Signs of bullying in Kindergarten

What are the effects and how can we prevent it?

Did you know that experts have found that bullying can begin as early as preschool? Bullying is an extremely damaging and unpleasant experience for the child on the receiving end. It is for this reason that understanding the signs of bullying in kindergarten and ensuring prevention the early years is critical.

Signs of bullying in Kindergarten

Due to the fact the children are still learning how to navigate emotional regulation, emerging cognitive function and developing the social skills necessary to resolve conflicts – therefore aggressive behavior is extremely common at this age. This may look like name calling, pushing or taking a toy away from someone else. This behavior however, is to achieve a need of some sort and happen because the child does have the tools or skills to acquire that need in a constructive manner (using their words, asking an adult for help, etc.) 

“Bullying, which is marked by an intent to harm, imbalance of power, and repetition, is different from general aggression”

Find quote here

While it is completely normal to see some aggressive behaviours from kindergarten aged children, there’s a line where it becomes problematic. There are key difference between what is considered age appropriate aggression and bullying and it is important to understand the difference.  To clarify, bullying is a series of acts inflicted by one child on another child, that are intended to be harmful. These harmful acts are a way for the bully to gain or assert power over a peer.  Some signs of bullying in kindergarten are, physical (hitting, hurting), verbal (name calling, degrading) and social (social exclusion). 

The effects of bullying in kindergarten 

Although children in kindergarten can’t fully understand the effects that their words and behaviours have on other children, that does not change the fact that for the child on the receiving end, the impact is devastating.  Consequently, these impacts typically result in significant behavioural changes in young people.

Behavioural changes to look out for: 

  • Loss of appetite
  • Frequent, unexplained stomach aches
  • Significant changes in mood (lethargic, melancholy, more sad than usual)
  • Difficulty sleeping/nightmares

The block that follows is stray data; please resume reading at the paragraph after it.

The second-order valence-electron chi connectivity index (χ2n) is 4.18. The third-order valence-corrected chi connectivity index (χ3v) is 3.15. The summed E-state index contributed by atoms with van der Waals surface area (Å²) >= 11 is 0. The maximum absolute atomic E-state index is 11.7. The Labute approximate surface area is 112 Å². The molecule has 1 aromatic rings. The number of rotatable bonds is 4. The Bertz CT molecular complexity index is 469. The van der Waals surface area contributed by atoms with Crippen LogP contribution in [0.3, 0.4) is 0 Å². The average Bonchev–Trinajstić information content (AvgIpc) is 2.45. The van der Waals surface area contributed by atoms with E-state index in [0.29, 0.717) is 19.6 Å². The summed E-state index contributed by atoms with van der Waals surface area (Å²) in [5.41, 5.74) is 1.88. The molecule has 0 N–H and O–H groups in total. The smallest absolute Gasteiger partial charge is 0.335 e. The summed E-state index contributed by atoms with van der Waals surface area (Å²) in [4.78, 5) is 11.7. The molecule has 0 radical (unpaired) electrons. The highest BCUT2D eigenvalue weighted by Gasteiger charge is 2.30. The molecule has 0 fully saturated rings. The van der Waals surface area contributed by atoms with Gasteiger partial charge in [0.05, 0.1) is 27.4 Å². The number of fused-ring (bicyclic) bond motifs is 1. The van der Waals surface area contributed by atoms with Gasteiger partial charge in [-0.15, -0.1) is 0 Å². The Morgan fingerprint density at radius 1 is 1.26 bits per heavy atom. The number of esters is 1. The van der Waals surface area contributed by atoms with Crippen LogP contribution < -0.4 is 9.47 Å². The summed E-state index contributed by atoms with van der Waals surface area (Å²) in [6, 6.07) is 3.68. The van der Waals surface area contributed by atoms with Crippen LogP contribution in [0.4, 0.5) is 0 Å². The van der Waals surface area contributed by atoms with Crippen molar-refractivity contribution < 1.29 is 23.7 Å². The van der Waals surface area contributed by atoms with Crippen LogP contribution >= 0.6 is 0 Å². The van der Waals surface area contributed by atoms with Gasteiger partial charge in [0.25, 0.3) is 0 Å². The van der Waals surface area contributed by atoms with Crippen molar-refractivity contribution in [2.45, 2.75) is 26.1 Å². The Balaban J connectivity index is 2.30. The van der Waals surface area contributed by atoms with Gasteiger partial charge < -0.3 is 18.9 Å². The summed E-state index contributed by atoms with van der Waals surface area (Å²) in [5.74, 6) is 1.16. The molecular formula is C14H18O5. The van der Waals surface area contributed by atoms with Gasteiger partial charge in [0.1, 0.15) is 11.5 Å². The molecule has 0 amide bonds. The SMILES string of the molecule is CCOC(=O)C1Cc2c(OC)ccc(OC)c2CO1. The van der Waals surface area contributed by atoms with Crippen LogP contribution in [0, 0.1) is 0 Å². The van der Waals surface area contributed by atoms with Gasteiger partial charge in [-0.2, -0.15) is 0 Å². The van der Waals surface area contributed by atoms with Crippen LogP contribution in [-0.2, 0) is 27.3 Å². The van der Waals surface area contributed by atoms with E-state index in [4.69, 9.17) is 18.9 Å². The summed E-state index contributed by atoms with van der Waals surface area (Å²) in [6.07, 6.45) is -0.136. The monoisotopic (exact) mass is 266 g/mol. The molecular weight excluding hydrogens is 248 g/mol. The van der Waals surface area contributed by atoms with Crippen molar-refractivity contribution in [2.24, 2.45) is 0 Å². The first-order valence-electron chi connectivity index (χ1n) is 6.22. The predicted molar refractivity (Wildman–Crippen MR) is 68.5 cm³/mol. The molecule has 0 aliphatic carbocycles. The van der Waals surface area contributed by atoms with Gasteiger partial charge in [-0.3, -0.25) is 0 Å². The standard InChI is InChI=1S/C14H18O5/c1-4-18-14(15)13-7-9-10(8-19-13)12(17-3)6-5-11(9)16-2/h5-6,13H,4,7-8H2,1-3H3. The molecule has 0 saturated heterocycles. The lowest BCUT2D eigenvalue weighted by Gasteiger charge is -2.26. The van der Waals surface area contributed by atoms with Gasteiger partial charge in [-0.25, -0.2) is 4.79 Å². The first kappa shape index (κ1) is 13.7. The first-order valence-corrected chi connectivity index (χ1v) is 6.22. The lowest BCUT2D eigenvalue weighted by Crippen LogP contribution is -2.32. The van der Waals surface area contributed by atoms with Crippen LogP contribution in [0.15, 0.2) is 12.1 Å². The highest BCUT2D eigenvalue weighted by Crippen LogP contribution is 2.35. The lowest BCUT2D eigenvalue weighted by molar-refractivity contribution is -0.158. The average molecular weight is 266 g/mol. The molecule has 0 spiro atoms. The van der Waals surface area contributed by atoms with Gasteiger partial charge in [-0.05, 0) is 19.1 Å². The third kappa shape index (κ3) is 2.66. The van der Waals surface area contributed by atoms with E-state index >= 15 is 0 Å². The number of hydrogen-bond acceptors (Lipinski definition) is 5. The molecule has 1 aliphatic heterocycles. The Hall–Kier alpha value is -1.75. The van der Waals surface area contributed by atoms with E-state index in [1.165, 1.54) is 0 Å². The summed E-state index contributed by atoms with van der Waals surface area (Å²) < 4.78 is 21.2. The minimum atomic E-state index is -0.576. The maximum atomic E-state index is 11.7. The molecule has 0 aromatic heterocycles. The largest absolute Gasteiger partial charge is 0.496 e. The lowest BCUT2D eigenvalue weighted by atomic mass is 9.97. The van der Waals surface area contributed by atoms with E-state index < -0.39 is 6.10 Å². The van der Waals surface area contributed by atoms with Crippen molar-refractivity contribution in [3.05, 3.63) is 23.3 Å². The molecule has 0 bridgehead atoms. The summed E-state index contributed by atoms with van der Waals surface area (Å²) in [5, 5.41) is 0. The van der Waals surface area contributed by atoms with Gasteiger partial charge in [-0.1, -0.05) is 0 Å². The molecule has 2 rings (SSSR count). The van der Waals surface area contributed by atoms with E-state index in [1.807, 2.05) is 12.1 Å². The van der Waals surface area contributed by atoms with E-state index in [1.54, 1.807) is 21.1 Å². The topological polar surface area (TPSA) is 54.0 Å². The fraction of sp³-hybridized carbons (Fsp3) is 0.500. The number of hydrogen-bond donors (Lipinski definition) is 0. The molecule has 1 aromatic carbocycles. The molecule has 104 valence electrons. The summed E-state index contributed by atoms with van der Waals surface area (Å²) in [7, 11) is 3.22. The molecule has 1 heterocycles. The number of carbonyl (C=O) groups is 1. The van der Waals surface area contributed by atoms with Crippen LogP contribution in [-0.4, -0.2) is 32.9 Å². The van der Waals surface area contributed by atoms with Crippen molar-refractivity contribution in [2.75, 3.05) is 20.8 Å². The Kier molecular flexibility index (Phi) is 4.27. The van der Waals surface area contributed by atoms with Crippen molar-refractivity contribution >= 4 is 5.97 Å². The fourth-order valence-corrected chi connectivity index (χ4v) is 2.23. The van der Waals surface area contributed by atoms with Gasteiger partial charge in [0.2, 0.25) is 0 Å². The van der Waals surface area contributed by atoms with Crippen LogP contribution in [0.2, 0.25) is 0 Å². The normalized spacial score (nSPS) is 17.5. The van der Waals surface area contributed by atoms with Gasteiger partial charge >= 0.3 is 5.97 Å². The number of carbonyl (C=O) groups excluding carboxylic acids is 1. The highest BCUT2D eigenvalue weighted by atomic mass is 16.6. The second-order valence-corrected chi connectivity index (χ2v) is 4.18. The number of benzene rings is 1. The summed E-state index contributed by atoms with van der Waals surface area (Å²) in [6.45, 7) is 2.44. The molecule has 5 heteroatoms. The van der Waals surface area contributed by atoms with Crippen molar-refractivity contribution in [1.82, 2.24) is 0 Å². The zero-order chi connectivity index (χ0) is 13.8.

• Separation anxiety  
  • Lost or broken personal items (ripped clothes, etc.)
  • Showing sudden or unexplained aggression towards parents or siblings

How to help eradicate bullying in the classroom

Ultimately, supporting positive interactions with others is the best way to help children who are demonstrating aggressive or harmful behaviours. For example, helping them to be more mindful about how they make others feel, or using kinder words with their peers is a great place to start! Contrarily, children who have experienced bullying need validation of their emotions, support from adults and help with addressing the situation. 

A classroom should be a safe space wherein every child feels valued, accepted and safe. When we consider the above information, we can draw the conclusion that bullying jeopardizes a child’s well-being and quality of education. It is the job of the adults in the classroom to help children understand the weight their words and actions have. In other words, there needs to be  giving kindergarten aged-children the tools they need to navigate these incredibly difficult situations. 

Preventing bullying in the classroom

  • Reading stories about kindness (see link for recommendations)
  • Reading stories about emotions and feelings (see link for recommendations)
  • Support strong emotional development – help children to recognize and identify their feelings.
  • Use activities to give children the social skills for more positive interactions
  • Take advantage of a teachable moment
  • Develop an intervention or action plan and implement it in the classroom!
  • Listening – Trying to figure out the root cause of bullying to get on top of it.

For more tips on how to support a child through difficult emotions, check out or previous blog post on emotional well-being.

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